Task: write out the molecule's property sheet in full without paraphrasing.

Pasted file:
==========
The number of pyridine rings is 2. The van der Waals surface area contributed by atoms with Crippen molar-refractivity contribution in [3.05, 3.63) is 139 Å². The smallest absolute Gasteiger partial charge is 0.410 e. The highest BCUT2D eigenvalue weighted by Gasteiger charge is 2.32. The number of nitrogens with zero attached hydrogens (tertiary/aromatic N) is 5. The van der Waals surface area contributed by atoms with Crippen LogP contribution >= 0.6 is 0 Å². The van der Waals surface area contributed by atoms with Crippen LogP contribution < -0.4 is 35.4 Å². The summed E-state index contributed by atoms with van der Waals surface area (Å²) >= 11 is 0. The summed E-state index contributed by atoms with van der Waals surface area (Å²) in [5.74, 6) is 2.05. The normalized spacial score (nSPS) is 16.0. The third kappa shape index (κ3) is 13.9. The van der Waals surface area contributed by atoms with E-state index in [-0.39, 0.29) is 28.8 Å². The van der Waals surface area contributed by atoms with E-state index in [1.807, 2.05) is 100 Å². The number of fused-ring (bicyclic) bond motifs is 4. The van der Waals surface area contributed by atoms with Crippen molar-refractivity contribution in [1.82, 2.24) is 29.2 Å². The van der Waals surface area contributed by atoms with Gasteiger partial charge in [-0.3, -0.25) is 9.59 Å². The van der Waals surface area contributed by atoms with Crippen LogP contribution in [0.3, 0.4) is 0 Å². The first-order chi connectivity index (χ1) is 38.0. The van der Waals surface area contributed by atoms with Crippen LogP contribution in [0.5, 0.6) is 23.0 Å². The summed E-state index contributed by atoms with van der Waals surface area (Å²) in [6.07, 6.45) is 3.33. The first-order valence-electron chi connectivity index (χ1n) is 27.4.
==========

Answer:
The number of pyridine rings is 2. The van der Waals surface area contributed by atoms with Crippen molar-refractivity contribution in [3.05, 3.63) is 139 Å². The smallest absolute Gasteiger partial charge is 0.410 e. The highest BCUT2D eigenvalue weighted by Gasteiger charge is 2.32. The number of nitrogens with zero attached hydrogens (tertiary/aromatic N) is 5. The van der Waals surface area contributed by atoms with Crippen LogP contribution >= 0.6 is 0 Å². The van der Waals surface area contributed by atoms with Crippen LogP contribution < -0.4 is 35.4 Å². The summed E-state index contributed by atoms with van der Waals surface area (Å²) >= 11 is 0. The summed E-state index contributed by atoms with van der Waals surface area (Å²) in [5.74, 6) is 2.05. The normalized spacial score (nSPS) is 16.0. The third kappa shape index (κ3) is 13.9. The van der Waals surface area contributed by atoms with E-state index in [-0.39, 0.29) is 28.8 Å². The van der Waals surface area contributed by atoms with E-state index in [1.807, 2.05) is 100 Å². The number of fused-ring (bicyclic) bond motifs is 4. The van der Waals surface area contributed by atoms with Crippen molar-refractivity contribution in [1.82, 2.24) is 29.2 Å². The van der Waals surface area contributed by atoms with Gasteiger partial charge in [-0.3, -0.25) is 9.59 Å². The van der Waals surface area contributed by atoms with Crippen LogP contribution in [0.3, 0.4) is 0 Å². The first-order chi connectivity index (χ1) is 38.0. The van der Waals surface area contributed by atoms with Crippen LogP contribution in [0.5, 0.6) is 23.0 Å². The summed E-state index contributed by atoms with van der Waals surface area (Å²) in [6.07, 6.45) is 3.33. The first-order valence-electron chi connectivity index (χ1n) is 27.4.